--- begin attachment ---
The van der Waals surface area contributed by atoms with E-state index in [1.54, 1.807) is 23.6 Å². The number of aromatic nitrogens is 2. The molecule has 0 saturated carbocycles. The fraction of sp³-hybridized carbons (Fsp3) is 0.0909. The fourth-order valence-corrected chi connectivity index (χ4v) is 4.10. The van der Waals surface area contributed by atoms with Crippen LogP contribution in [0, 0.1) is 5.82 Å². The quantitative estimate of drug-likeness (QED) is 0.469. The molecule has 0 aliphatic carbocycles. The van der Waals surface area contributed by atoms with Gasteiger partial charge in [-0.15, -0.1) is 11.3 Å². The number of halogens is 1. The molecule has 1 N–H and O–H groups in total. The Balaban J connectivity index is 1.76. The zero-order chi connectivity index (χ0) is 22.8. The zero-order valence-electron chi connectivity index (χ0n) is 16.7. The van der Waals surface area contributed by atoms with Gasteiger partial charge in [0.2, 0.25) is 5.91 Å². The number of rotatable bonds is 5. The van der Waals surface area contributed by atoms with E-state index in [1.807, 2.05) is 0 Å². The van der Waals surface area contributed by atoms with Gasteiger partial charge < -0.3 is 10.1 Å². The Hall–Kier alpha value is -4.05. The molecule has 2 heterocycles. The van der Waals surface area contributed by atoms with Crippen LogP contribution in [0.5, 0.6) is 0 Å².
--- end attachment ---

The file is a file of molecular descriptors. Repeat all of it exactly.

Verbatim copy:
The van der Waals surface area contributed by atoms with E-state index in [1.54, 1.807) is 23.6 Å². The number of aromatic nitrogens is 2. The molecule has 0 saturated carbocycles. The fraction of sp³-hybridized carbons (Fsp3) is 0.0909. The fourth-order valence-corrected chi connectivity index (χ4v) is 4.10. The van der Waals surface area contributed by atoms with Crippen LogP contribution in [0, 0.1) is 5.82 Å². The quantitative estimate of drug-likeness (QED) is 0.469. The molecule has 0 aliphatic carbocycles. The van der Waals surface area contributed by atoms with Gasteiger partial charge in [-0.15, -0.1) is 11.3 Å². The number of halogens is 1. The molecule has 1 N–H and O–H groups in total. The Balaban J connectivity index is 1.76. The zero-order chi connectivity index (χ0) is 22.8. The zero-order valence-electron chi connectivity index (χ0n) is 16.7. The van der Waals surface area contributed by atoms with Gasteiger partial charge in [0.2, 0.25) is 5.91 Å². The number of rotatable bonds is 5. The van der Waals surface area contributed by atoms with E-state index in [1.807, 2.05) is 0 Å². The van der Waals surface area contributed by atoms with Gasteiger partial charge < -0.3 is 10.1 Å². The Hall–Kier alpha value is -4.05. The molecule has 2 heterocycles. The van der Waals surface area contributed by atoms with Crippen LogP contribution in [0.5, 0.6) is 0 Å².